These demographic projections are a picture of blessing. Children are a gift of God. Populations shift to areas of greater liberty, freedom and prosperity, fleeing areas with less. Every man has a mouth, but also two hands. The report does not cite authority for its optimistic projections. But Thrive 2055 does not consider the marketplace sufficient to deal with new business, new families, new neighborhoods. It posits that population growth is a threat and a danger for which a sort of militant planning organization needs to be created to advise, assist, cajole and advance. By myriad customs, forms, procedures, notices, permissions and other administrative hurdles, this sort of government within government subdues the free market. The people are made to constitute a regulated market, an obedient market. The genius, quirks, ambitions, excesses, novelties, independent movement and “anarchism” that make up the best of the people are transmuted into servility. 

Passion is drained; cooperation and groupthink rise to the fore.

Elements in the media narrative

The newspaper story rehearses Thrive 2055’s presuppositions and works as a form of marketing for the group, though Mr. Omarzu is no way to blame. The group’s local cadres “just hope to create a consensus about the direction the region should take.” In the free market, self-interest, the profit motive and the vast concept of “service to the other” allow it to roar ahead on millions of fronts every hour. No consensus is needed, no plan. Architect Stroud Watson’s wife, Cynthia, is quoted as saying she prefers “in-fill” development of vacant city lots vs. expansion outward, walking vs. using cars. Good idea in seeking to have people be more neighbor- and community-minded, as the auto has helped in disintegration of neighborhoods and alienation from neighbors (in America, few know their neighbors). But is centralization of human purpose in a planning administration the way to go? Is limiting the rights of property owners pursuant to United Nation’s population control programs the best thing?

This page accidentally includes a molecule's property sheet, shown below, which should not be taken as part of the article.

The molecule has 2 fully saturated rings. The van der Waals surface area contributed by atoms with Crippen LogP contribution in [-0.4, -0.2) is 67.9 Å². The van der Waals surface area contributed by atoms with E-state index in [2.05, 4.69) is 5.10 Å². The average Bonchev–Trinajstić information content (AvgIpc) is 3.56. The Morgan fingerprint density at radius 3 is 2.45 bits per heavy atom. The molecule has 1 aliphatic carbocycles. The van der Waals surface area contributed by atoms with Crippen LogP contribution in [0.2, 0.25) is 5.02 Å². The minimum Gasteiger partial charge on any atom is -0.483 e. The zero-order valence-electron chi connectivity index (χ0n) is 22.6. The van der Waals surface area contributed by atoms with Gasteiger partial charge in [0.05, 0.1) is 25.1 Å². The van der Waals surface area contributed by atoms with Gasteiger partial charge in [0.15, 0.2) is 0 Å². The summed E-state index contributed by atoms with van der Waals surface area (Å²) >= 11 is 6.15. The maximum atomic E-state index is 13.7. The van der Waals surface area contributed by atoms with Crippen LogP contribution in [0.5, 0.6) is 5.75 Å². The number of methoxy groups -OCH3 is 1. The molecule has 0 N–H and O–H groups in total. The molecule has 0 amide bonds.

Is it the most local thing? The coverage, with four photos on Page 1, makes me think we face a big surge. One photo shows a mass excavator at work of a shopping center in Fort Oglethorpe, next to the Wal-Mart. Another shot shows traffic on a bridge. Another, bulldozers with a Costco sign in the foreground. Photos, the newsman’s tool in trade, serve the reader in establishing the concept of growth — in population, traffic, shopping, townhall. “The growth won’t be without growing pains,” the story says. Then, five paragraphs later, “But growth comes at a price.” This latter paragraph leads into a detail about a developer receiving nearly $7 million from city and county governments to build sites for national corporations. 

Growing pains and price convey the idea that “the region” can reduce growing pains and pay the price if its officials band together with other officials, united by the efforts of volunteers and chambers of commerce. The goal is to get past the narrow, nearly sectarian insularity of local politics (think Fred Rees Skillern, who recently lost election on the County Commission). He represents, as it were, inbreeding, unresponsiveness and backwardness. The effort targets narrowness, the bigotry of localism. Not directly, but by appealing to a larger vision — by “engaging people in the 16-county region to make the most of our economic opportunities while preserving what we love about our home communities.” Thrive 2055 relies on its democratic polling and engagement process to give its organizers’ goals a context of public consensus.